In October 2003, leading Pentagon hawk Richard Perle admitted that the Iraq war was illegal. “International law … would have required us to leave Saddam Hussein alone”, and this would have been morally unacceptable, Perle said. This caused barely a ripple. Indeed, in 2003 the New Yorker’s Seymour Hersh uncovered numerous shady dealings involving Perle and arms dealing. Today, however, with an upsurge in violence across Iraq, an ever-increasing “Coalition” death toll and no clear exit strategy, the new leaks will hopefully re-focus attention on the nature of taking a country to war.

Families of some of the British soldiers killed in Iraq are preparing legal action against Blair based on the leaked information. Furthermore, the initial concerns expressed by Lord Goldsmith were never seen by the British Cabinet, “an apparent breach of the official code covering ministerial behaviour”, reports the Guardian.

Can you imagine a world where Western leaders could be brought before an international court and charged with war crimes? As John Pilger said in 2003: “To call them war criminals is not to take a cheap shot. It is to speak the truth. In 1946, the judges at the Nuremberg war crimes trials said that unprovoked aggression against another state was, and I quote, ‘the supreme international war crime because it contains all the evils of other war crimes.'”

Those who argue that the Iraq issue is dead misunderstand the direction our leaders are taking us. Just a few weeks ago, Israeli Prime Minister Ariel Sharon asked George W. Bush to step up pressure on Iran’s alleged nuclear weapon’s facilities. Today we learn that the US is likely to sell bunker-buster bombs to Israel, weapons designed to destroy underground nuclear factories.

It has already been proven that the Iraq war was illegal. The next challenge is to bring accountability back to Western democracy and today’s news brings the public one small step closer to realising how far our governments have strayed.

  • Anonymous

    Anonymous just got home nad is drunk right now, and just hopes this glass of Bombay Sapphire isn't cntraveneed bby any sort of internaltional loaw. WHo are these internationl courrts? Who is on the jruy? Waht, a bunch of tin-horn dictators who just want the right to fuck over their mintoryuty populations? Oooooh! Let's klet Burma, or Minmangmng, or whatever the fuck they're claling themstlng s these days, keep dickign over the Karens and repressing their people — because, hey, it's international law that they shyuould be allowd to do what they want in their own borders, right? And if every other ass-hat in ASEAN wants to say OK, go for it, well hey who are we to satand in their way? we're just a bunch of coloniakslsts fckwiths white people dumbasses who need to say sorrysorrysorry every tiem we get up int he morning right and pay nomind.Christ almight, Lowensteing, would you just go read the bloody memo before you scream the fuckign war was illegal? its' voer at'r e drawing a pretty long bow when you say tat this says the war was 'illegal'.BUt the bigger point remainfs: WHEN you say the war is illegla, WHO CONSTITUTEES THE LAW? the moral equivalence involved i giving america/austrlaia /israel the same weght as iriaq/myanmang/tinhornistan is shocking! a law in a place like austrlaia or america or great briatin divines from a real rpoper authoruty, i.e, the peopl,e, but what is the sorce of international law? this is a really serious quesiton, which i have never seen addressed.gonggo passout om sofa now. maybe groundforce is on lifestyle channnnel…lve that reddheahddd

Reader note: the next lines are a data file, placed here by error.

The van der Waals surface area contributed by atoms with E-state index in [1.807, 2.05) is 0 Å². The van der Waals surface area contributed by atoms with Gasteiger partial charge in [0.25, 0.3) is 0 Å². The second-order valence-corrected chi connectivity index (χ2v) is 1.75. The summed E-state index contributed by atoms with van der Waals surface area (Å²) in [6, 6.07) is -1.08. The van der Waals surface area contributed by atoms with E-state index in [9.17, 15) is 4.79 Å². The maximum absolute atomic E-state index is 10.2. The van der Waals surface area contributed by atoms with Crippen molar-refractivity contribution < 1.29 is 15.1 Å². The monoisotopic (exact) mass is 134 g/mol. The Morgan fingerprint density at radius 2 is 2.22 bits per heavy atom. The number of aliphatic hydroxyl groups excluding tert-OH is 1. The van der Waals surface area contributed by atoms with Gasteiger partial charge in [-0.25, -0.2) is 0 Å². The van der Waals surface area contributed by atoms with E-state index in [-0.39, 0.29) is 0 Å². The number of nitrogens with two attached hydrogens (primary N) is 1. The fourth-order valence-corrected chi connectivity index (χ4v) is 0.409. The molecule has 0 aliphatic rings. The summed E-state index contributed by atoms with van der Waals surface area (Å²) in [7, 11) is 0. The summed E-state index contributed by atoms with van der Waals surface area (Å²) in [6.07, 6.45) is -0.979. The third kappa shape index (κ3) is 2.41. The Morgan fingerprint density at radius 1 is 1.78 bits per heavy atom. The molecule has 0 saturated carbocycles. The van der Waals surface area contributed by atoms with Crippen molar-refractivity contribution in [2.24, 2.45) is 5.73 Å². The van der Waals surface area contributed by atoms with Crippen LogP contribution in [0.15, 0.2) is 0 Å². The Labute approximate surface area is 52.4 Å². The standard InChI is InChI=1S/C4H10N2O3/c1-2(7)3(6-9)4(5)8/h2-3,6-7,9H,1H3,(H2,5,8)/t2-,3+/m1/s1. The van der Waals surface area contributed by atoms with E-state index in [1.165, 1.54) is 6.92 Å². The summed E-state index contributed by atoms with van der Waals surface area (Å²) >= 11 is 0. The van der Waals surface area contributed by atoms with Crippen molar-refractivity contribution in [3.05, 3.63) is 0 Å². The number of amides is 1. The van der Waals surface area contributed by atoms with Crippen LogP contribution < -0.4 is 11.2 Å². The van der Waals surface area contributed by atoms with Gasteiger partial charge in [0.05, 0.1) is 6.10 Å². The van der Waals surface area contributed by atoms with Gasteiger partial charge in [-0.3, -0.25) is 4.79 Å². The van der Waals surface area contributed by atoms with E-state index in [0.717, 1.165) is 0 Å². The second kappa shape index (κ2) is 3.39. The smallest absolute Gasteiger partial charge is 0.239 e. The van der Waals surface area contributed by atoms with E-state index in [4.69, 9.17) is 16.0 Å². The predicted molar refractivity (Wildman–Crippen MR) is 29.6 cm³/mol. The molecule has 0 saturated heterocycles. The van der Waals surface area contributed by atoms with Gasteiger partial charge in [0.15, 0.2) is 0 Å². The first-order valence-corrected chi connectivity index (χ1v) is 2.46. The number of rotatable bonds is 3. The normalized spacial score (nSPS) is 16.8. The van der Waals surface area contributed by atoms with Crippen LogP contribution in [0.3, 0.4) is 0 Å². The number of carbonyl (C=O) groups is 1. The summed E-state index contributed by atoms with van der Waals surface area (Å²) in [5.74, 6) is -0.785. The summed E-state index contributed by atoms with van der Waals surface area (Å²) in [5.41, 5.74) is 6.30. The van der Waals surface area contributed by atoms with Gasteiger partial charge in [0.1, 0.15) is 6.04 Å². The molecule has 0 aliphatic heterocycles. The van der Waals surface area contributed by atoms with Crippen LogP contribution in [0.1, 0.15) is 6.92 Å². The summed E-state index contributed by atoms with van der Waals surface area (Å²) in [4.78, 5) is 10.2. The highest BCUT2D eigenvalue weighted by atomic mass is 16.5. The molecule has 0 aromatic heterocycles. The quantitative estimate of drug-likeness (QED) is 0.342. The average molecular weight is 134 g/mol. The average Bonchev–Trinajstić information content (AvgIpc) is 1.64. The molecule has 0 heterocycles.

• Glenn Condell

    'the moral equivalence involved i giving america/austrlaia /israel the same weght as iriaq/myanmang/tinhornistan is shocking!'You are a racist. 'a law in a place like austrlaia or america or great briatin divines from a real rpoper authoruty, i.e, the peopl,e, but what is the sorce of international law?'You don't see the UN as a legitimate source of int'l authority.. that is a view that, while I don't hold it, can be supported, but your attitude derives more from the opinions of people you read or listen to rather than any independent analysis. You're one of millions who have obediently swallowed the US spin on the UN (as well as Iraq and everything else)And this 'proper authority' business – this is partly how people like you feel able to ignore basic decency in our foreign policy, because the push for utter self-interest now comes from traditional sources of authority, once trusted without demur by most of us, but now regarded with fear and horror and outrage by those of us with eyes to see, or at least the courage to open those eyes. The world no longer divides on a right/left axis. There are those of us who will eat shit (and even help to dish it up) and those of us who won't.You're in the former category. Have another drink.